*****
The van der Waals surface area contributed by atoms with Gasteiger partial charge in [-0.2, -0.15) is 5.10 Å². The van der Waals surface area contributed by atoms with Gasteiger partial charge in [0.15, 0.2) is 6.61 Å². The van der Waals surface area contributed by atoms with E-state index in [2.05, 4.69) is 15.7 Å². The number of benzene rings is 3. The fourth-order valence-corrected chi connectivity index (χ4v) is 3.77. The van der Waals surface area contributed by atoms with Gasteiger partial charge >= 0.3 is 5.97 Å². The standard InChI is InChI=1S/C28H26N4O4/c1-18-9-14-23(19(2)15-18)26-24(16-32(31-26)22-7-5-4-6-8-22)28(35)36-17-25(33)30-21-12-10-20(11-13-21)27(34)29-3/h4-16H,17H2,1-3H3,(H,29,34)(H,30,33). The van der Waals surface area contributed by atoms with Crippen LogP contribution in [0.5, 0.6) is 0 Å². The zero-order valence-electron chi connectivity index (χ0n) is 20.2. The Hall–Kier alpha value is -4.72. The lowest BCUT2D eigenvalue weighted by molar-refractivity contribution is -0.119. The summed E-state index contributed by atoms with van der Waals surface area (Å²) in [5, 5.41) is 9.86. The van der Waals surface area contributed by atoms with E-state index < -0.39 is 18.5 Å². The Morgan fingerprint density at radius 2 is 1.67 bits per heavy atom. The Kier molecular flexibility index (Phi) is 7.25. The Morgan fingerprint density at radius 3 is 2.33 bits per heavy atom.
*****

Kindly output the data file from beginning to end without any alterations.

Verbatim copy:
The van der Waals surface area contributed by atoms with Gasteiger partial charge in [-0.2, -0.15) is 5.10 Å². The van der Waals surface area contributed by atoms with Gasteiger partial charge in [0.15, 0.2) is 6.61 Å². The van der Waals surface area contributed by atoms with E-state index in [2.05, 4.69) is 15.7 Å². The number of benzene rings is 3. The fourth-order valence-corrected chi connectivity index (χ4v) is 3.77. The van der Waals surface area contributed by atoms with Gasteiger partial charge >= 0.3 is 5.97 Å². The standard InChI is InChI=1S/C28H26N4O4/c1-18-9-14-23(19(2)15-18)26-24(16-32(31-26)22-7-5-4-6-8-22)28(35)36-17-25(33)30-21-12-10-20(11-13-21)27(34)29-3/h4-16H,17H2,1-3H3,(H,29,34)(H,30,33). The van der Waals surface area contributed by atoms with Crippen LogP contribution in [0.5, 0.6) is 0 Å². The zero-order valence-electron chi connectivity index (χ0n) is 20.2. The Hall–Kier alpha value is -4.72. The lowest BCUT2D eigenvalue weighted by molar-refractivity contribution is -0.119. The summed E-state index contributed by atoms with van der Waals surface area (Å²) in [5, 5.41) is 9.86. The van der Waals surface area contributed by atoms with E-state index < -0.39 is 18.5 Å². The Morgan fingerprint density at radius 2 is 1.67 bits per heavy atom. The Kier molecular flexibility index (Phi) is 7.25. The Morgan fingerprint density at radius 3 is 2.33 bits per heavy atom.